Monday, October 14, 2002
The Jerry Sessions situation remains unsettled.
The superintendent’s status remains a prime topic for the Hood River County School District School Board, which decided Wednesday to target the teaching license of former high school principal Ben Kolb.
Meanwhile, the board received a positive progress report from high school co-principals Martha Capovilla and Steve Fisk, who stepped into the shared job when Kolb resigned.
The board will seek suspension of Kolb’s Oregon license after Kolb quit Sept. 23 on two days’ notice to take a job in California. The board instructed Sessions to write a letter to the state Teacher Standards and Practices Commission, the state teacher and administrator licensing body, asking it suspend Kolb’s license through the end of the school year, which Sessions said is as long as the district would be able to do. The commission will inform Kolb by letter, and Kolb can then request a hearing to tell his side of the story.
“Basically he walked out of his job,” board member Anne Saxby said. Sessions had asked Kolb to stay two more weeks, then reduced it to one week, but Kolb cleaned out his desk on Sept. 23 and left.
“Even with (two weeks) we were terribly lenient,” Saxby said. “The reality is he left us in a lurch. That sends a message if we just said, ‘and so it goes.’ These are important jobs. You can’t just walk out on them.”
Parent Michael Fifer told the board that its action is a good example for kids.
“It lets them know that adults will be held accountable and in the future they will be, too. I think it’s important we show them that,” Fifer said.
As district officials hoped, Kolb wrote a letter this week to the high school students and staff, Sessions said. The letter will be distributed to the student body via the student publication The Talon.
Sessions said that in the letter Kolb gave the background of his search for a position in California and how the job with Tamalpais Union School District, in Marin County, came about late in the summer. Sessions said Kolb averred that the timing of his departure was bad but that “he wished them the best and left them in good hands with Steve (Fisk) and Martha (Capovilla.)”
“It helps,” Sessions said of the letter. “When you depart quickly like that you need to put some closure on it. It helps the kids know it has nothing to do with them.”
Fisk and Capovilla gave credit to students and staff for helping the smooth transition following Kolb’s abrupt departure.
“So far, it’s a good thing,” Capovilla said of the co-principalship. Capovilla retained her student activities duties, and added budgetary duties, while Fisk continues in student management, and added facilities responsibility. Special Education teacher Brett Emmons has been appointed to serve as Dean of Students, and is contributing well, Fisk said.
They stressed that parents can approach either Fisk or Capovilla on any matter, and that the administrative team works for consensus with each other and with staff.
“We both continually talk about what’s going to be best for our students and staff,” Fisk said.
In the Sessions disciplinary matter, the board decided in its Wednesday meeting at Hood River Middle School to instruct its attorney, Jeff Baker, to meet with Sessions’ attorney “to go over the matters discussed in executive session” Wednesday. Baker would only elaborate that his meeting with Jim Browne, Sessions’ counsel, will be “to resolve remaining issues with the school board.”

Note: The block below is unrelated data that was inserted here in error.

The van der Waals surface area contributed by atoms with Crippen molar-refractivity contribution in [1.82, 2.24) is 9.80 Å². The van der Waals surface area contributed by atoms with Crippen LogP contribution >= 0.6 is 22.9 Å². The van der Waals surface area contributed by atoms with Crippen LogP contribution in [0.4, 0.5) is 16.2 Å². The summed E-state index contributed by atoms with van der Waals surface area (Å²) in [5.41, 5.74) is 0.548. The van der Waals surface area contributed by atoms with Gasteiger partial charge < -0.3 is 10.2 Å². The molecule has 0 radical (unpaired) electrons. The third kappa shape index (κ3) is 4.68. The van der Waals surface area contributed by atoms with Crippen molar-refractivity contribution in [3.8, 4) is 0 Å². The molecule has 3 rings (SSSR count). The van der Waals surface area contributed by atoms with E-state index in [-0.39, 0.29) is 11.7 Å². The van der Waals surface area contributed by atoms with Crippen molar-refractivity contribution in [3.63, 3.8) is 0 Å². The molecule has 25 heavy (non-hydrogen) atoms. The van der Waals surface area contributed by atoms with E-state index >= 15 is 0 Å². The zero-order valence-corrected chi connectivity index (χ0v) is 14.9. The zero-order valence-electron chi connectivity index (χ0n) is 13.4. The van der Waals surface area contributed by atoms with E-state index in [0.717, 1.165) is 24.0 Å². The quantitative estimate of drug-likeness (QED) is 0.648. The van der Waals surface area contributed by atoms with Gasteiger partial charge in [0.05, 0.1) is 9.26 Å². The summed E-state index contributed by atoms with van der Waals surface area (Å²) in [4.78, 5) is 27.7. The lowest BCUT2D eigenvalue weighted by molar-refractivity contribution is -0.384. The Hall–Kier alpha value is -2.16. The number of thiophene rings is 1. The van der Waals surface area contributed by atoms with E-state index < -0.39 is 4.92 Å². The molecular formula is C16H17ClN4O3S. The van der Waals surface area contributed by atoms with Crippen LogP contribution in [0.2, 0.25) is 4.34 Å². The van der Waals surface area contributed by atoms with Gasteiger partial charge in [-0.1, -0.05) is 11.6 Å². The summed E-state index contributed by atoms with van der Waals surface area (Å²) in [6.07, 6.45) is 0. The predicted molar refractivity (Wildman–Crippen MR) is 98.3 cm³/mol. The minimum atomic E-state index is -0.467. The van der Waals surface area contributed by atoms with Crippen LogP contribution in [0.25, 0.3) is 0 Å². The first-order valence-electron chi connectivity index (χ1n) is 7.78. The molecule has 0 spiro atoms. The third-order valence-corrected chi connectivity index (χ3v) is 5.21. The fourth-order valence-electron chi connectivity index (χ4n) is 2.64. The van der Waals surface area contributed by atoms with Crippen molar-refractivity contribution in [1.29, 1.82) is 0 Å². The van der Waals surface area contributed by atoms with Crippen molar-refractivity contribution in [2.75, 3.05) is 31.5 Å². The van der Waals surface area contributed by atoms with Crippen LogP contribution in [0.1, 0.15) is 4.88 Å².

(By law, executive session discussions cannot be reported upon.) Sessions declined comment Friday morning.
Board chairwoman Jan Veldhuisen Virk opened the meeting Wednesday with a statement from the board relating to Sessions’ Sept. 25 resignation. The board accepted the resignation, due to take effect June 30, 2003, after it was revealed that Sessions had made an unauthorized payment of $49,000 to former high school athletic director Glenn Elliott, and then failed to inform the board about it.
In her statement, Virk said the resignation followed the board’s decision that it lacked confidence in Sessions’ leadership.
“This lack of confidence began from Mr. Sessions’ decision to make substantial payments to former athletic director Glenn Elliot. The board did not authorize these payments and was not aware they were made until after the fact. In addition, Mr. Sessions did not tell the Board of the payments until individual board members questioned him,” Veldhuisen Virk wrote.
“The entire board believed that these actions severely damaged the relationship of trust between it and Mr. Sessions, and a majority of the board felt that the relationship could not be repaired.” (The full text is on page A4.)
Veldhuisen Virk said, “In continuation of the remainder of the year, the Board accepts the additional responsibilities it will face. We acknowledge and accept that we must led the district. We are confident that we can continue to provide our children with a quality education.
She added that in executive session Wednesday the board would “consider options in the face of these developments.”
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I Can't Keep Quiet singers at "Citizen Town Hall"
‘I can’t keep quiet,’ sing members of an impromptu choir in front of Hood River Middle School Saturday prior to the citizen town hall for questions to Rep. Greg Walden. The song addresses female empowerment generally and sexual violence implicitly, and gained prominence during the International Women’s Day events in January. The singers braved a sudden squall to finish their song and about 220 people gathered in HRMS auditorium, which will be the scene of the April 12 town hall with Rep. Greg Walden, at 3 p.m. Enlarge